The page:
text size: smaller reset larger



Aerobic rice - guarding against cereal killers

Aerobic rice requires much less water than ordinary lowland rice (IRRI)
Aerobic rice requires much less water than ordinary lowland rice

In 2006, China suffered one of its worst droughts in half-a-century. Crops in the rice-growing provinces of Anhui, Hunan and Hubei were wiped out and water levels in lakes, rivers and reservoirs dropped to historic lows.

Extreme weather is becoming more frequent in China. As the world's most populous country, it urgently needs to find ways of living with water scarcity if it is to continue to feed its 1.3 billion people. Aerobic rice, bred to require significantly less water than ordinary lowland rice, promises to be a step in the right direction.

China loves rice

Two-thirds of Chinese people depend on rice as a staple food and as the world's top producer and consumer, the country plants nearly 30 million ha per year to this cereal grain, yielding over 180 million tonnes. But lowland or 'flood-irrigated' rice, is a notoriously thirsty crop, requiring around 2000 litres of water to produce 1 kg of grain - twice as much as wheat or maize. Rice production consumes 50 per cent of all China's freshwater resources at a time when water scarcity is becoming increasingly common. In short, the days of lowland rice may be numbered.

China needs to increase rice production by 20 per cent by 2020 to feed its growing population (IRRI)
China needs to increase rice production by 20 per cent by 2020 to feed its growing population

Developed by scientists at the International Rice Research Institute (IRRI), in collaboration with scientists in national research programs, aerobic rice combines the positive traits of hardy upland rice with those of high-yielding lowland rice. With its longer roots aiding water absorption and improving air circulation, aerobic rice needs 50-70 per cent less water than lowland rice. It also produces acceptable yields under flood conditions, if and when the floods hit.

Aerobic rice is also much less labour intensive - unlike transplanted lowland rice, aerobic varieties do not need to be raised as seedlings before being planted in the field; seeds can be broadcast or row-seeded. This is an important factor given that rapid urbanisation has drawn seasonal labour away from rural areas to the cities, reducing the supply of agricultural workers and forcing up wages. Importantly, aerobic rice also passes the taste test - farmers and their families enjoy eating it.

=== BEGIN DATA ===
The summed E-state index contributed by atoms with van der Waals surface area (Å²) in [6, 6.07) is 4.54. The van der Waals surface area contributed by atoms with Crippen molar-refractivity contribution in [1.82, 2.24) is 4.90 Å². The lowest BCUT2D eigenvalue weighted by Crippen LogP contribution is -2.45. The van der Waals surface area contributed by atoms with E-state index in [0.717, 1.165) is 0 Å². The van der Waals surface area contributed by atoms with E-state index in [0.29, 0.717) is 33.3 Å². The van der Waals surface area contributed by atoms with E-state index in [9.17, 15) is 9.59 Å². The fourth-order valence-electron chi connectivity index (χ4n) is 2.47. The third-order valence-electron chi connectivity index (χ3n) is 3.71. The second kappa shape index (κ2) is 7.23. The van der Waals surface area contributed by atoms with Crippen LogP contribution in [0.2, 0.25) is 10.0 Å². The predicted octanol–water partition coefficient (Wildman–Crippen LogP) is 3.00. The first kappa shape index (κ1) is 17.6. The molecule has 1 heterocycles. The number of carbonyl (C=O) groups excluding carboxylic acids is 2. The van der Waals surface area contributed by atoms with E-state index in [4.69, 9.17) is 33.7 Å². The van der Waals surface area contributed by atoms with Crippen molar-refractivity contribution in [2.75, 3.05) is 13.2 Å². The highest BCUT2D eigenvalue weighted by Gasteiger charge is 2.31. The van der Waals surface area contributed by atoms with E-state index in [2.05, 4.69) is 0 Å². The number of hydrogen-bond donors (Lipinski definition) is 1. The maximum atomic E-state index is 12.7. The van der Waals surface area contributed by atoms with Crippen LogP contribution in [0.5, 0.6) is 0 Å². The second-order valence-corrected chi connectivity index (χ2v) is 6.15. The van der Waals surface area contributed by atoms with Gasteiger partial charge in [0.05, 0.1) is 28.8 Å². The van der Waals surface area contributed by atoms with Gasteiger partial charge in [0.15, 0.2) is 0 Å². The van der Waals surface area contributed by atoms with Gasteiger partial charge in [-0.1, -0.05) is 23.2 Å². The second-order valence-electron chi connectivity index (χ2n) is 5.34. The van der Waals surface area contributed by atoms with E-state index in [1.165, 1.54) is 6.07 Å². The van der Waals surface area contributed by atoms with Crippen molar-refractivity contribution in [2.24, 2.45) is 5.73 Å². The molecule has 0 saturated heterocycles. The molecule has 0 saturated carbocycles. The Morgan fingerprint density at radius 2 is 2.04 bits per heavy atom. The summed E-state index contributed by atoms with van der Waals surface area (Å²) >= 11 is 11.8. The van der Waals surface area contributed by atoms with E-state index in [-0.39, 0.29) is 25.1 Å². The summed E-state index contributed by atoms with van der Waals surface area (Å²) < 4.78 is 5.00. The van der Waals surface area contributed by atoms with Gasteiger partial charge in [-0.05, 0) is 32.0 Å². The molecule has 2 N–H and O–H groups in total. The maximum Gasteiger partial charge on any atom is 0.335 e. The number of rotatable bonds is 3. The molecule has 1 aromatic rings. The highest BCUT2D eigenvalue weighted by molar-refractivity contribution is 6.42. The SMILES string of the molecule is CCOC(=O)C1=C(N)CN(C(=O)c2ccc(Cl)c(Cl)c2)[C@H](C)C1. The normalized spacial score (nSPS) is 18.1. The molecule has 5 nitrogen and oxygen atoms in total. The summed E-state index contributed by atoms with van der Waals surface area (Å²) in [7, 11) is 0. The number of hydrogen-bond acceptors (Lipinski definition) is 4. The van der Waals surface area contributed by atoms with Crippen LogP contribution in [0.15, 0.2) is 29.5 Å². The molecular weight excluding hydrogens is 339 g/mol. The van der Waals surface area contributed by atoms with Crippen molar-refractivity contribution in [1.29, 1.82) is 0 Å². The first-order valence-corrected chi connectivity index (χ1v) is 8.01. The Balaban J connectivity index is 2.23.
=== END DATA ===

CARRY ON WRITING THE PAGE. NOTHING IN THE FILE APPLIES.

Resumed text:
Fit for the job?

But development of aerobic rice is still in its early stages and the crop has received mixed responses from Chinese farmers who have trialled it. When there is no flooding or drought, yields are significantly lower than ordinary lowland rice - sometimes by up to 30 per cent. Also, in field experiments, yields of aerobic rice continue to fall sharply year-on-year to around 50 per cent by the seventh season. New diseases build up in the soil and attacks from insects, fungi and bacteria are common. Similarly, weeds such as nutsedge and barn yard grass thrive around aerobic rice and the soil gradually becomes exhausted.

Trials have shown that aerobic rice can withstand drought conditions (IRRI)
Trials have shown that aerobic rice can withstand drought conditions

Despite these drawbacks, aerobic rice safe bet for an acceptable yield when droughts or floods hit and all other crops can fail. Providing a way for farmers to hedge their bets against a bad harvest does not simply protect them against the vagaries of the weather, but also the increasing competition for water between farmers and industry as the affects on groundwater levels of urbanisation and rapid economic development take hold.

Grains of hope

The simple fact is that China needs to produce 20 per cent more rice by 2020 in order to feed its population at a time when water is becoming increasingly scarce. Average lowland rice yields are falling due to unfavourable weather - down from 7.5 tonnes per ha to 6.6 tonnes, while aerobic rice yields 5-6 tonnes with current germplasm. Some scientists expect yields to converge somewhere in the middle, meaning more and more farmers could adopt the new technology.

IRRI's Dr Shaobing Peng has been involved in field trials of aerobic rice since 2001. He is a firm believer in the future of aerobic rice varieties, given the right institutional support. "Farmers are desperate for cultivars that give a good and stable yield", he says, "and breeding is a numbers game - you need more people to come up with new varieties."

"Therefore we need more resources and institutions to research aerobic rice. Once we have good cultivars, then aerobic rice should be a very attractive option."

Date published: March 2008


Have your say


The New Agriculturist is a WRENmedia production.

This website uses cookies to improve your experience. By continuing to browse the site you are agreeing to our use of cookies.
Read more